Category: plants (3)

Home staging is an important part of selling your home. Especially with the upcoming generation of home buyers, visuals are everything.

Here are 5 tips that really do work when staging your home.

1. Rent furniture that appeals to the majority.

Take the time to choose items that almost everyone would like and would really draw out the positives in each space. If you have a weird corner or nook, make sure you dress it up so instead of it being an awkward area you show the potential it has by furnishing it.

2. Clean up your curb appeal.

This is especially important for taking a photo. Even if you know you plan on selling next year, during the summer take a photo when your property looks best so you have it posted on our website your home will give your potential buyers and idea of what the home looks like in summer even if it’s winter when they buy the house.

3. Rip off the wallpaper (unless it’s really nice wallpaper).

Home buyers love neutral, clean walls. Help them envision their home by taking down your wallpaper or even wallpaper borders that could distract them from seeing their own decor in that space. This is such a simple item to do and yet many homeowners just leave their personal touches without thinking how it might affect the prospects view of the place.

4. Light it up. No one wants to live in a dark, dreary place. Invest in good lighting fixtures and curtains that allow the natural light in when staging your home.

5. Invite the outdoors in. There is just something about having plants incorporated when staging your home that instantly draws the eye. Especially if someone is seeing your home during the winter, plants bring a sense of peace and prosperity to a home’s zen.

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This is one of our properties we have for sale in Brighton which produces a perfect example of these 5 points. This is perfectly staged for potential buyers to see the properties full potential showing it in a white setting with furniture fitting the room’s shape. At the same time producing light and bringing elements of the outdoors inside.

General tasks and garden maintenance

Continue to dig over existing beds and borders, again incorporating as much organic matter as you can. Forking over not only helps prepare the soil for spring, it helps reduce pests by exposing them to hungry birds.

Although temperatures should start to rise this month, there is still a risk of frost and even snow. Protect vulnerable plants, pots and taps from frost by wrapping insulation such as garden fleece around them and check pots and containers are raised off the ground if possible. Tender trees and shrubs will thank you for a generous application of dry mulch to protect their roots from freezing conditions.

Once the ground isn’t frozen, make new beds and borders – mark the shape with sand trickled from a bottle, remove the top layer of growing vegetation and dig the ground over, incorporating as much organic matter as possible. If you are making a bed in the lawn, remove the turf and stack it upside down somewhere out of the way – after a year or two it will rot down into fantastic compost. Alternatively chop it up and bury upside down in the planting hole a good spade’s depth down. Beware – if you just dig it in the buried grass will regrow and regrow and regrow and…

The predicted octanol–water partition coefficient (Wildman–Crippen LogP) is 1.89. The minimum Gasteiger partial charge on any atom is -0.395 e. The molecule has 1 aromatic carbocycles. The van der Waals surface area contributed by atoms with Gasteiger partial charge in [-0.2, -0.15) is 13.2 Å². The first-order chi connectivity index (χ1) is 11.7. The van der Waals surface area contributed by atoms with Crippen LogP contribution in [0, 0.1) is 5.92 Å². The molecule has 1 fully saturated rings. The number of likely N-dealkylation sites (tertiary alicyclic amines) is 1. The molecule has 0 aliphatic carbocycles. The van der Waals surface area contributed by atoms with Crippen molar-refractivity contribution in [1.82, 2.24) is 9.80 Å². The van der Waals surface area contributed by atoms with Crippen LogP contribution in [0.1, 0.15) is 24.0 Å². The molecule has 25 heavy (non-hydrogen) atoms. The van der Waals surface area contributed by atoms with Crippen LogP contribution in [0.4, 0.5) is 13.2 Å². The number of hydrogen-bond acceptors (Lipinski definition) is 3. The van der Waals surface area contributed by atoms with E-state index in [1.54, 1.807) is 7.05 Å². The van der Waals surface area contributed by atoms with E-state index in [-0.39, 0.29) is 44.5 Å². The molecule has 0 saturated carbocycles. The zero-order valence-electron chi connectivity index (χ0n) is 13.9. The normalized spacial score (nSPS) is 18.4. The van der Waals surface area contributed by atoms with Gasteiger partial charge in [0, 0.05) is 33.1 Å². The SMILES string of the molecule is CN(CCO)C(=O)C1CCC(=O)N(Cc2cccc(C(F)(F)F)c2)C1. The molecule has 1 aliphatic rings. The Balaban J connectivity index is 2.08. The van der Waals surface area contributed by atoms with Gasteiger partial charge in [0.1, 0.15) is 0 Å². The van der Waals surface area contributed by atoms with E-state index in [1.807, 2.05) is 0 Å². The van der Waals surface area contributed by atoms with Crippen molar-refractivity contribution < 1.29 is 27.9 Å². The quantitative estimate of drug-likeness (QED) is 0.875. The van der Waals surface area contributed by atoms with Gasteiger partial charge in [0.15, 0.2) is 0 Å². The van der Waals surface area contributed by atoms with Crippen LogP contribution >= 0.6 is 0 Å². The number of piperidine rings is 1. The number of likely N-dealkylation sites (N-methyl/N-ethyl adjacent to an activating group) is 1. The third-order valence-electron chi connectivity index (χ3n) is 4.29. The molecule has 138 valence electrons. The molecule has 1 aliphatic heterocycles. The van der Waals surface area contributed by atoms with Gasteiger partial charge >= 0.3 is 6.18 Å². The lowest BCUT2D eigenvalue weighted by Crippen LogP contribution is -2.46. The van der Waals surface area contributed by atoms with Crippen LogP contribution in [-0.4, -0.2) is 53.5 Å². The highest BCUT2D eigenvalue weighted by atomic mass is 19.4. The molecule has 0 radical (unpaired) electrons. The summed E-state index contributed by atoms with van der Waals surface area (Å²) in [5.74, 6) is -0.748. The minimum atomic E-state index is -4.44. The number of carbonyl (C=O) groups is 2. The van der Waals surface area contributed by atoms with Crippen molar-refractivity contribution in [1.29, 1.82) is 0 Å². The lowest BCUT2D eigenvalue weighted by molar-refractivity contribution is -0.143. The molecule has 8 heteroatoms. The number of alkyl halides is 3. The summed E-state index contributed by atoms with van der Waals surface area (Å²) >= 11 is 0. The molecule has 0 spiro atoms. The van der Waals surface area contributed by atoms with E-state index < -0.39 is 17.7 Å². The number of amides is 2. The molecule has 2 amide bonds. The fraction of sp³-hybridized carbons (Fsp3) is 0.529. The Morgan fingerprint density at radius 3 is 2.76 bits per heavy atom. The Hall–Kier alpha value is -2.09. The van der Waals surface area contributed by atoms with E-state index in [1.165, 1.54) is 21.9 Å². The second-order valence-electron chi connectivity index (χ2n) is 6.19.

Remember not to let leaves accumulate around alpines – they will die if left damp for long. Cover bare patches around clumps with gritty compost to encourage regrowth.

When the weather allows, carry on clearing paths, check walls (but avoid concreting until there is no chance of frost), clean and insulate greenhouses and ensure heaters are working properly. Even a little insulation will make a huge difference to your heating bill.

Clean and repair your garden tools, book the lawn mower in for a service and check garden furniture for any rot. When it is warm enough, treat sheds, fences and trellis with wood preservative; brushes and rollers are fine for most things, however a sprayer is well worth buying for tricky projects such as woven panels!

If you were lucky enough to get given Easter presents, other than chocolate, chances are that you may have been given an orchid. Orchids are some of the most commonly grown houseplants and provided they have proper growing conditions, it isn’t difficult to learn how to take care of them. They look fab and they last for ages.
They make excellent accent plantings to nearly any home décor. Orchids require little care once all their basic needs are met such as light, temperature, and humidity.
Orchids need ample water but should be allowed to dry out some between waterings. One way to check for watering is by poking your finger about an inch into the growing media. If it’s dry, give it some water; otherwise, let it be.

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Indoor orchid plants also need adequate humidity, about fifty to seventy percent. There are various ways to increase the humidity in your home. Place a water-filled saucer or tray of pebbles beneath plants, mist plants daily, or use a humidifier.
Fertilize orchids weekly or bi-weekly while they are producing new growth and decrease to monthly or bi-monthly intervals once they mature. Discontinue altogether once the plants go dormant.

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Additional orchid care tips include repotting, which is normally done every other year. If your orchids suddenly stop blooming but have suitable light, temperature, and humidity, then repotting may be necessary.

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